The promised heat wave certainly risked the temperature. It has been round 30c in the glasshouse and time to irrigate, which keeps me cool.
It makes harder work of establishing new crops and speeds on existing ones. It is a blessing though and will hopefully make up some lost time for the early yielding crops. It looks like being a late season though.
The season has brought on the Batavia Lettuce nicely and they will flush for a couple of weeks and hopefully the Oak leaves will soon follow.
With a return to a northerly airflow forecast for the end of the week we had better make the most of the remaining spell.
With Tomatoes ready to plant and Aubergine and Peppers due next week it will be a busy couple of weeks completing the planting.
Best wishes
Grahame and Lizzie Hughes

News from the glasshouse

Good morning.

At last some sunshine to speed things up and although the outside air is still cold, the glasshouse soon warms, at least by day. We will see the difference this week both in the standing crops and the seedlings, which will soon be chasing us for attention after a period of slow growth. We will complete the over wintered Spinach and Lettuce harvest this week and will have to wait a few weeks for the Spring plantings to mature. Chard will fill the gap and Leaf salads will soon follow, a week’s sunshine should get them going. Warmer prospects may just suit the sowing of early Beans and Courgettes which will really be a step into Summer mode.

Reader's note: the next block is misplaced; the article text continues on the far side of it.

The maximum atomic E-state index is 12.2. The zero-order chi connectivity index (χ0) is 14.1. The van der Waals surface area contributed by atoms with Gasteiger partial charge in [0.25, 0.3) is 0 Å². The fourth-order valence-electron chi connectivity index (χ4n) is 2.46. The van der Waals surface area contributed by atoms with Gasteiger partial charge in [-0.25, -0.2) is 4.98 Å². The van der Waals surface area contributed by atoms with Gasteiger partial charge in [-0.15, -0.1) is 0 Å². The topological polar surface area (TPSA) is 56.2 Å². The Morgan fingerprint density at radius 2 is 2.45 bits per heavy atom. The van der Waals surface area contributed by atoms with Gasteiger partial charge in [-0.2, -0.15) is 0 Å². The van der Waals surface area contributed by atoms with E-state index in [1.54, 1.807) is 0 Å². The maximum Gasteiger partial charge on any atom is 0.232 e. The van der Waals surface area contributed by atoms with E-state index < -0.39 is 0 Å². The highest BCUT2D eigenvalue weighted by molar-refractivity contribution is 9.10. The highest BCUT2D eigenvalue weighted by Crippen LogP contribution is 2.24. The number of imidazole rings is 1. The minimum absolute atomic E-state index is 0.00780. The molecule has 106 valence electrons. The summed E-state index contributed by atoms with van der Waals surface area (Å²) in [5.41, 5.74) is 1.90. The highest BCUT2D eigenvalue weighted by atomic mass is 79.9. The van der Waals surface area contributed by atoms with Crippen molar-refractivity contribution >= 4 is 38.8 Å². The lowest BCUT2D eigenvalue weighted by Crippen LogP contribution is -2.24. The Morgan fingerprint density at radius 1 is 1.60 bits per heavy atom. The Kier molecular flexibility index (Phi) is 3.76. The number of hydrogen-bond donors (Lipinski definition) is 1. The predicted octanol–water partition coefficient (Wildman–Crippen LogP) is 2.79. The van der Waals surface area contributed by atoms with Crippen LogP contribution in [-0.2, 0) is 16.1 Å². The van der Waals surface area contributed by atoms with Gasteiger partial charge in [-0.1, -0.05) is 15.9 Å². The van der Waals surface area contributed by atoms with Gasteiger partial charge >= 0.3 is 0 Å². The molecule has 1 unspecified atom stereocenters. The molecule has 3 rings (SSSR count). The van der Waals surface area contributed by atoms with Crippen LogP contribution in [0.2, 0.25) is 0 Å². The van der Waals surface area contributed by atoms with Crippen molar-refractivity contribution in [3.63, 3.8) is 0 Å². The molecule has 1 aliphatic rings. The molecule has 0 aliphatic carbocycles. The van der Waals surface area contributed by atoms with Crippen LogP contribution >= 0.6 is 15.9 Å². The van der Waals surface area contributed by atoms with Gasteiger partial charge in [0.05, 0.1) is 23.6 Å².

So there is some positive movement in the Glass but outdoor work has been hampered by the heavy rain. It is not often I report that. Drilling has been delayed but conditions should improve significantly this week.

Best wishes,
Grahame and Lizzie Hughes

Latest Hughes News:

Good morning
The cold has certainly slowed things up.
Sprouting Broccoli is still scarce although it has been possible to gather some Cauliflower between frosts, some of which have been quite severe in Lincolnshire. So we do have some Cauli available although it will be of smaller size, being packed at 15/box, rather than be allowed to grow on and expose the curd to the frost.
As soon as the weather turns for the better we hope the Spring Brassicas will be full on.
In the Glasshouse it is similar, with crops almost ready. A little overwintered Lettuce could start next week although the majority is expected for mid April.
Salad leaves will be mid March for any reasonable quantity but Spinach and Chard will gather pace now and we will start with a smaller bag size which will increase as the crop develops.
So slowly the crops should start coming in and we will be into Spring and we can look forward all that it brings.
Best wishes
Grahame and Lizzie Hughes